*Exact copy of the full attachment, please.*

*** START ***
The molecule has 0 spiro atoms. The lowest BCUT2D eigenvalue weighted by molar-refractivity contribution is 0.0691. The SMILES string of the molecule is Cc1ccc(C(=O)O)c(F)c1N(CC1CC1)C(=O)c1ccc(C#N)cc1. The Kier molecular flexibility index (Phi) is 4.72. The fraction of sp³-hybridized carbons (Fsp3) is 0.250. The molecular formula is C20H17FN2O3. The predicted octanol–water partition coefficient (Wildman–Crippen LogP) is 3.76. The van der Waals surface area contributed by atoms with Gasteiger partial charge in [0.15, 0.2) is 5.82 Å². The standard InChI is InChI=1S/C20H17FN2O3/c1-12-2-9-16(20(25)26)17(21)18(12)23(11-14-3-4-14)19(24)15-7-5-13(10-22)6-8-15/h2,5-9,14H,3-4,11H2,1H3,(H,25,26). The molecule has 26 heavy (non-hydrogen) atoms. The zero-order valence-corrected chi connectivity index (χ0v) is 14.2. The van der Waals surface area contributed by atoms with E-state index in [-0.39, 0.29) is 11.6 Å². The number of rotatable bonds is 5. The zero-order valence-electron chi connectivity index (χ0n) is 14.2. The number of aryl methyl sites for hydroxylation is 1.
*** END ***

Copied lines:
The molecule has 0 spiro atoms. The lowest BCUT2D eigenvalue weighted by molar-refractivity contribution is 0.0691. The SMILES string of the molecule is Cc1ccc(C(=O)O)c(F)c1N(CC1CC1)C(=O)c1ccc(C#N)cc1. The Kier molecular flexibility index (Phi) is 4.72. The fraction of sp³-hybridized carbons (Fsp3) is 0.250. The molecular formula is C20H17FN2O3. The predicted octanol–water partition coefficient (Wildman–Crippen LogP) is 3.76. The van der Waals surface area contributed by atoms with Gasteiger partial charge in [0.15, 0.2) is 5.82 Å². The standard InChI is InChI=1S/C20H17FN2O3/c1-12-2-9-16(20(25)26)17(21)18(12)23(11-14-3-4-14)19(24)15-7-5-13(10-22)6-8-15/h2,5-9,14H,3-4,11H2,1H3,(H,25,26). The molecule has 26 heavy (non-hydrogen) atoms. The zero-order valence-corrected chi connectivity index (χ0v) is 14.2. The van der Waals surface area contributed by atoms with E-state index in [-0.39, 0.29) is 11.6 Å². The number of rotatable bonds is 5. The zero-order valence-electron chi connectivity index (χ0n) is 14.2. The number of aryl methyl sites for hydroxylation is 1.